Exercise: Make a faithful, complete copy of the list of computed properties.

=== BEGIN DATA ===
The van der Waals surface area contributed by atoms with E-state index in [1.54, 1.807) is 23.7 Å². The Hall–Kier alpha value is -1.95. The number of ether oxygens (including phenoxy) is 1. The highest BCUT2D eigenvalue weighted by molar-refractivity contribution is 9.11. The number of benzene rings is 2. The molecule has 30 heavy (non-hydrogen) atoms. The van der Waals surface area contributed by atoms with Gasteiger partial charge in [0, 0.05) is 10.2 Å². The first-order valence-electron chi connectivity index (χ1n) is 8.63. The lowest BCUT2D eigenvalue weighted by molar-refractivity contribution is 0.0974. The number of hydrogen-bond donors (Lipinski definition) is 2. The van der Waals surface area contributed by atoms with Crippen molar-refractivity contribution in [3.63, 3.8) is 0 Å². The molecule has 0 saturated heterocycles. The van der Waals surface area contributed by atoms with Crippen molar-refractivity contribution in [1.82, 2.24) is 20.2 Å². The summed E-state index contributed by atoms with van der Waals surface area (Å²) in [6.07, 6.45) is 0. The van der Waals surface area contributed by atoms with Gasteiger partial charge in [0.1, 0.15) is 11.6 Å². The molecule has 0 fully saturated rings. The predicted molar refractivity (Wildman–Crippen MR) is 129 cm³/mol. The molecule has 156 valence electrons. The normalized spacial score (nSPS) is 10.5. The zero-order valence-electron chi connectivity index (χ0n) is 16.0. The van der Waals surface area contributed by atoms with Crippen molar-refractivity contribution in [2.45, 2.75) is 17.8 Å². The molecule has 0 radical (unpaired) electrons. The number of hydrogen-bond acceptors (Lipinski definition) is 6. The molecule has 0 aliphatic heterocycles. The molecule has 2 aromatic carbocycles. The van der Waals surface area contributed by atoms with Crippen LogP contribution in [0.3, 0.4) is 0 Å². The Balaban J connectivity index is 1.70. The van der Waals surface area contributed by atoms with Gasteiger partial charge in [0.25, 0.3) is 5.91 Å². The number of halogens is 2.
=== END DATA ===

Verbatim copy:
The van der Waals surface area contributed by atoms with E-state index in [1.54, 1.807) is 23.7 Å². The Hall–Kier alpha value is -1.95. The number of ether oxygens (including phenoxy) is 1. The highest BCUT2D eigenvalue weighted by molar-refractivity contribution is 9.11. The number of benzene rings is 2. The molecule has 30 heavy (non-hydrogen) atoms. The van der Waals surface area contributed by atoms with Gasteiger partial charge in [0, 0.05) is 10.2 Å². The first-order valence-electron chi connectivity index (χ1n) is 8.63. The lowest BCUT2D eigenvalue weighted by molar-refractivity contribution is 0.0974. The number of hydrogen-bond donors (Lipinski definition) is 2. The van der Waals surface area contributed by atoms with Crippen molar-refractivity contribution in [3.63, 3.8) is 0 Å². The molecule has 0 saturated heterocycles. The van der Waals surface area contributed by atoms with Crippen molar-refractivity contribution in [1.82, 2.24) is 20.2 Å². The summed E-state index contributed by atoms with van der Waals surface area (Å²) in [6.07, 6.45) is 0. The van der Waals surface area contributed by atoms with Gasteiger partial charge in [0.1, 0.15) is 11.6 Å². The molecule has 0 fully saturated rings. The predicted molar refractivity (Wildman–Crippen MR) is 129 cm³/mol. The molecule has 156 valence electrons. The normalized spacial score (nSPS) is 10.5. The zero-order valence-electron chi connectivity index (χ0n) is 16.0. The van der Waals surface area contributed by atoms with Crippen molar-refractivity contribution in [2.45, 2.75) is 17.8 Å². The molecule has 0 radical (unpaired) electrons. The number of hydrogen-bond acceptors (Lipinski definition) is 6. The molecule has 0 aliphatic heterocycles. The molecule has 2 aromatic carbocycles. The van der Waals surface area contributed by atoms with Crippen LogP contribution in [0.3, 0.4) is 0 Å². The Balaban J connectivity index is 1.70. The van der Waals surface area contributed by atoms with Gasteiger partial charge in [0.25, 0.3) is 5.91 Å². The number of halogens is 2.